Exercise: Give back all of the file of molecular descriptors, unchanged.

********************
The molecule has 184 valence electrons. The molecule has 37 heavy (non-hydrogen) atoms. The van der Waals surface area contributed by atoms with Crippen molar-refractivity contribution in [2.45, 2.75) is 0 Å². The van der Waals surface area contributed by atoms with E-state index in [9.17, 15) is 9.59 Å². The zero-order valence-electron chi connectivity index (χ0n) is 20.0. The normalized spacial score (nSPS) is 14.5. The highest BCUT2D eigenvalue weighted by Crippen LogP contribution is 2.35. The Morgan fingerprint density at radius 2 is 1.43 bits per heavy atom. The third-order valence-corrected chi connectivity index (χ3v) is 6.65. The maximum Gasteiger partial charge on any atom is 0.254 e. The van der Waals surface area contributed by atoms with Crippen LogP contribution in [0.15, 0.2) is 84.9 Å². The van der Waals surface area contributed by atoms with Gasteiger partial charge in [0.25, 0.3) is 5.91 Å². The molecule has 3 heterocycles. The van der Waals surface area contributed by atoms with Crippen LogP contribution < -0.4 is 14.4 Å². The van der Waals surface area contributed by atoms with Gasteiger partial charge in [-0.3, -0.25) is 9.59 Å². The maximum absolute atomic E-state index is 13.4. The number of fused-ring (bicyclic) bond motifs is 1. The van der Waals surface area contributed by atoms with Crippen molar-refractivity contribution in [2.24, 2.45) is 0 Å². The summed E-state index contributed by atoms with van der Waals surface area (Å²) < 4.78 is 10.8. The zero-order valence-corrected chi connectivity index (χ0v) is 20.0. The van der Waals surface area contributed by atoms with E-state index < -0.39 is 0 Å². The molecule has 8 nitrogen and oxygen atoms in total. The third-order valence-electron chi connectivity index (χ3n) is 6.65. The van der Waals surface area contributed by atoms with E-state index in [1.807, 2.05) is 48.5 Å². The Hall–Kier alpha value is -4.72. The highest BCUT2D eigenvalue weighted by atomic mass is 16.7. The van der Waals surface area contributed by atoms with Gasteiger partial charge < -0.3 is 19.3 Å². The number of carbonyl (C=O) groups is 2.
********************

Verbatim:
The molecule has 184 valence electrons. The molecule has 37 heavy (non-hydrogen) atoms. The van der Waals surface area contributed by atoms with Crippen molar-refractivity contribution in [2.45, 2.75) is 0 Å². The van der Waals surface area contributed by atoms with E-state index in [9.17, 15) is 9.59 Å². The zero-order valence-electron chi connectivity index (χ0n) is 20.0. The normalized spacial score (nSPS) is 14.5. The highest BCUT2D eigenvalue weighted by Crippen LogP contribution is 2.35. The Morgan fingerprint density at radius 2 is 1.43 bits per heavy atom. The third-order valence-corrected chi connectivity index (χ3v) is 6.65. The maximum Gasteiger partial charge on any atom is 0.254 e. The van der Waals surface area contributed by atoms with Crippen LogP contribution in [0.15, 0.2) is 84.9 Å². The van der Waals surface area contributed by atoms with Gasteiger partial charge in [0.25, 0.3) is 5.91 Å². The molecule has 3 heterocycles. The van der Waals surface area contributed by atoms with Crippen LogP contribution < -0.4 is 14.4 Å². The van der Waals surface area contributed by atoms with Gasteiger partial charge in [-0.3, -0.25) is 9.59 Å². The maximum absolute atomic E-state index is 13.4. The number of fused-ring (bicyclic) bond motifs is 1. The van der Waals surface area contributed by atoms with Crippen molar-refractivity contribution in [2.24, 2.45) is 0 Å². The summed E-state index contributed by atoms with van der Waals surface area (Å²) < 4.78 is 10.8. The zero-order valence-corrected chi connectivity index (χ0v) is 20.0. The van der Waals surface area contributed by atoms with E-state index < -0.39 is 0 Å². The molecule has 8 nitrogen and oxygen atoms in total. The third-order valence-electron chi connectivity index (χ3n) is 6.65. The van der Waals surface area contributed by atoms with E-state index in [1.807, 2.05) is 48.5 Å². The Hall–Kier alpha value is -4.72. The highest BCUT2D eigenvalue weighted by atomic mass is 16.7. The van der Waals surface area contributed by atoms with Gasteiger partial charge < -0.3 is 19.3 Å². The number of carbonyl (C=O) groups is 2.